Appeals court sides with state in opposing coal terminal

(Information from: Seattle Post-Intelligencer,

OLYMPIA, Wash. (AP) — Would-be builders of a massive coal export terminal along the Columbia River at Longview suffered a severe setback in court.

The Seattle Post-Intelligencer reports the Washington State Court of Appeals ruled Tuesday that the Department of Natural Resources had a valid reason when it refused to lease state-owned aquatic lands to Millennium Bulk Terminals.

The DNR had noted the bankruptcy of Arch Coal, one of Millennium’s owners, and the developer’s initial failure to disclose that it wanted to build the largest coal terminal on the West Coast.

The terminal would receive as many as 16 coal trains a day from Wyoming, for shipment to Asian markets.

The court also said Millennium “intentionally misrepresented the scope of its plans for the property in 2011.”

Supporters of the project say construction of the terminal would be accompanied by needed environmental cleanup. But environmental groups opposed Millennium.

4 ordered to pay fines for Wyoming ski violation last winter

(Information from: Jackson Hole (Wyo.) News And Guide,

JACKSON, Wyo. (AP) — Four skiers have been ordered to pay fines for illegally leaving a Wyoming ski boundary and entering an area of Grand Teton National Park that had been closed because of avalanche danger last February.

Two of the skiers had to be rescued after becoming lost.

The Jackson Hole News & Guide reports that Andrew Richards of Jackson, Ruth Schwietert of Jackson, Natalie Burns of Breckenridge, Colorado, and Joseph Higgins of Portsmouth, New Hampshire, all ended up pleading guilty to violating an emergency closure. Richards also pleaded guilty to disorderly conduct.

All four received varying terms of unsupervised probation and fines and fees.

National Park Service officials said the incident put rescuers at unnecessary risk because of the dangerous backcountry avalanche conditions at the time.

Wyoming officials propose tribal voter registration bill

(Information from: Casper (Wyo.) Star-Tribune,

CASPER, Wyo. (AP) — A draft bill has been passed in Wyoming that would make it easier for indigenous people to vote if the proposed legislation becomes law.

The Casper Star-Tribune reports that the state’s Select Committee on Tribal Relations passed draft bill language Monday, and asked the Corporations, Elections & Political Subdivisions Committee to sponsor the legislation this fall.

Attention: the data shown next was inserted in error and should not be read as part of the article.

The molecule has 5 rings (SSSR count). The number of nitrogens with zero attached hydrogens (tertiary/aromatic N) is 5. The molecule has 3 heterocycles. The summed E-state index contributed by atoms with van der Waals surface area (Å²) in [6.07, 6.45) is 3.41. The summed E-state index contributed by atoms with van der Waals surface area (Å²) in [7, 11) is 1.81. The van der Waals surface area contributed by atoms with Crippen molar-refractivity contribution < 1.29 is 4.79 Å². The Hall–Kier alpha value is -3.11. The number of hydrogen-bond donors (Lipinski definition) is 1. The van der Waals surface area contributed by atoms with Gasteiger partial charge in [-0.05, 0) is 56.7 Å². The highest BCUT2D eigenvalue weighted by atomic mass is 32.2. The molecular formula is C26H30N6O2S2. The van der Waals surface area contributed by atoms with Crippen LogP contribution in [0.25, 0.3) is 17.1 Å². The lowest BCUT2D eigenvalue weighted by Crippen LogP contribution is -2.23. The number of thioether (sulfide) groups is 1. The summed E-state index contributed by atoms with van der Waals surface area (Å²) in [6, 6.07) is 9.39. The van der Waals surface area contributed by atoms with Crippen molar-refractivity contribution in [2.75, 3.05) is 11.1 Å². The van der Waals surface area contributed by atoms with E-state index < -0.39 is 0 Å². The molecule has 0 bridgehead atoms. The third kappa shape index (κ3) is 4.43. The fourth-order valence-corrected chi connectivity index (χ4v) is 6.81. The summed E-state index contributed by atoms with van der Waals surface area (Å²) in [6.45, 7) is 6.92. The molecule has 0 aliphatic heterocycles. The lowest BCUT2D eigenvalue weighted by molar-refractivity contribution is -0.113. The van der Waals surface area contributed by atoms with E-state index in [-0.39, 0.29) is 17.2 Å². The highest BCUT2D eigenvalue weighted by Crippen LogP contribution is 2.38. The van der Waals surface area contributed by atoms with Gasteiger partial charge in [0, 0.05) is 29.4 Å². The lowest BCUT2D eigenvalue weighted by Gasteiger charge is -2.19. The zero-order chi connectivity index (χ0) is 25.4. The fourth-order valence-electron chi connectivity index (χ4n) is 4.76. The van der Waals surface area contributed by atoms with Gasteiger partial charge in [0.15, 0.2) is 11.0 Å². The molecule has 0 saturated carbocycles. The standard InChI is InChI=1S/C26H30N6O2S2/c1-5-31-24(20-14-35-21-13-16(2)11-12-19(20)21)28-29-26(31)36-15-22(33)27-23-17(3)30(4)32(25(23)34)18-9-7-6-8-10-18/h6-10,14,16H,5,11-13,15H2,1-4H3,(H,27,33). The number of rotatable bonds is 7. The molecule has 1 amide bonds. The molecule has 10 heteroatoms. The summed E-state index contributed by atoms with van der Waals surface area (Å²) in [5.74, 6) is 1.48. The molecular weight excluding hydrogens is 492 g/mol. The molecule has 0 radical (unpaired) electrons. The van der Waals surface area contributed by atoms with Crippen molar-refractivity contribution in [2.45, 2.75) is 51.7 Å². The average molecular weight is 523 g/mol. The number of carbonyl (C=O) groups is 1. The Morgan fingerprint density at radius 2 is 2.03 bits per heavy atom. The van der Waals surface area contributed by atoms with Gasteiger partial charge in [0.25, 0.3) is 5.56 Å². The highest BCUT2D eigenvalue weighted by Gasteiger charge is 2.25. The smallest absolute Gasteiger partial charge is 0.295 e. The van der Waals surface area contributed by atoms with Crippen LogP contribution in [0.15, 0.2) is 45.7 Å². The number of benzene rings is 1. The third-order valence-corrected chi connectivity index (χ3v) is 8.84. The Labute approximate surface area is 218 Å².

State lawmakers say the proposed bill would allow driver’s license numbers and Social Security numbers to be printed on tribal ID cards allowing tribal citizens to use one card when registering to vote.

Officials say federal law states a tribal ID can currently be used to vote if presented with a driver’s license number or the last four digits of a Social Security number.


Body of Illinois climber recovered from Wyoming mountains
(Information from: Jackson Hole (Wyo.) News And Guide,

RIVERTON, Wyo. (AP) — The body of an Illinois man has been recovered in Wyoming mountains by authorities after he died in a climbing accident.

The Jackson Hole News & Guide reported Monday that a five-person team of search-and-rescue volunteers retrieved the body of 63-year-old Zijah Kurtovic of Evanston, Illinois, from the Wind River Mountains.

Authorities say Kurtovic died after falling about 500 to 700 feet (152 to 213 meters) from the Pingora Peak while climbing on Aug. 10.

Authorities say the incident involved a 67-year-old Arizona man who also fell, and was transported to an Idaho hospital.

Authorities say the U.S. Forest Service helped recover the body, and Fremont County Coroner’s Office led the group.

Officials say authorities made several attempts to retrieve the deceased man, but were slowed by severe weather.


Casper man pleads guilty to sex crimes

CASPER, Wyo. (AP) — A 26-year-old Wyoming man has pleaded guilty to molesting two mentally disabled women at a Casper group home where he once worked.

Trae D. Smith made the admissions Monday as part of a deal with prosecutors which recommends that he serve between five and 60 years in prison. Judge Catherine Wilking will determine the final sentence.

Smith pleaded guilty to a single count of abuse of a vulnerable adult and a single count of first-degree sexual assault. He also entered an Alford plea to a single count of second-degree sexual abuse.

An Alford plea is a guilty plea that allows a person to maintain their innocence after entering the plea.

A sentencing date has not been set, and Smith remains in custody.


(Information from: Casper (Wyo.) Star-Tribune,

CASPER, Wyo. (AP) — New leaders at a Wyoming tribe’s gambling enterprise say their goal is to return the greatest amount of money possible to the tribe.

The Casper Star-Tribune reports that the new leadership team from the Northern Arapaho Tribe announced several changes during a tribal citizens meeting last week.

Officials say the decisions will affect the Wind River Hotel & Casino, the Little Wind Casino and 789 Smokeshop and Casino.

About 80% of the more than 500 casino staff members are Northern Arapaho Tribe members.

The changes concern casino affairs and the employment of longtime advisers.

A tribal general council meeting following the announcement expressed support for Northern Arapaho Business Council Chairman Lee Spoonhunter and new CEO Brian Van Enkenvoort.

Van Enkenvoort says future staffing levels will be determined by tribal leadership.

Associated Press News State News